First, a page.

“Without physical evidence, and a reasonable amount of it, there are going to be a lot of loose ends,” said Don Knutson, an aircraft accident investigator. “Enough loose ends where there is going to be a very inconclusive finding.”
Once the debris is found — and aviation experts remain optimistic at least some will be — ships will carefully collect it, tag it, and bring it to a warehouse or hangar, most likely in Australia.
The lightest, most buoyant pieces, such as seat cushions, sections of the fuselage, and the like will most likely float or eventually wash up somewhere. Heavier parts like landing gear, engines, and large sections of airframe will sink, more or less directly below the point at which they hit the water. Locating a debris field will narrow down the search area for these key components, and search crews almost certainly will, as they did with Air France 447, rely on remotely operated submersibles to comb the sea floor. This will be particularly challenging, as the southern Indian Ocean has a volcanic and rugged floor and some of the deepest water in the world. It also is a brutally violent place, rocked by some of the most severe weather on Earth.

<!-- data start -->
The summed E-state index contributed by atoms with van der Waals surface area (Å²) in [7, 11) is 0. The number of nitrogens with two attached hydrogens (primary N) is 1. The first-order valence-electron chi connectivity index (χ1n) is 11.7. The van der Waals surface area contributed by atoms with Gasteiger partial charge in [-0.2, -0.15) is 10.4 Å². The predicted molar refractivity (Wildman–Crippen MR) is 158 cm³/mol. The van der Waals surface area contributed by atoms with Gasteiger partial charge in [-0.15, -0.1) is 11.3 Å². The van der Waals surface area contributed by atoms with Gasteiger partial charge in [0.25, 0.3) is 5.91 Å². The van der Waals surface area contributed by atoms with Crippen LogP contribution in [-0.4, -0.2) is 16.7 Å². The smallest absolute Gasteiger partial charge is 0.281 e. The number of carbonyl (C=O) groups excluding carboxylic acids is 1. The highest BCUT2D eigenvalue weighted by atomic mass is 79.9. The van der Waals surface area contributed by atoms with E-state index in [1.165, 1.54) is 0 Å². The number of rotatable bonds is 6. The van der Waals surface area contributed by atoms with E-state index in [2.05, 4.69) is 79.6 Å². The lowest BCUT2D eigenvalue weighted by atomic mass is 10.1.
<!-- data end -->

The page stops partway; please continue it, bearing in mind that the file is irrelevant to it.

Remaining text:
Before retrieving anything, recovery personnel will be briefed by Boeing, Rolls-Royce (which manufactured the engines), and others on how to pull up major components and minimize the risk of further damaging them. Once those parts are aboard recovery vessels, they will be treated with solvents to arrest the rapid corrosion that comes with submersion in salt water.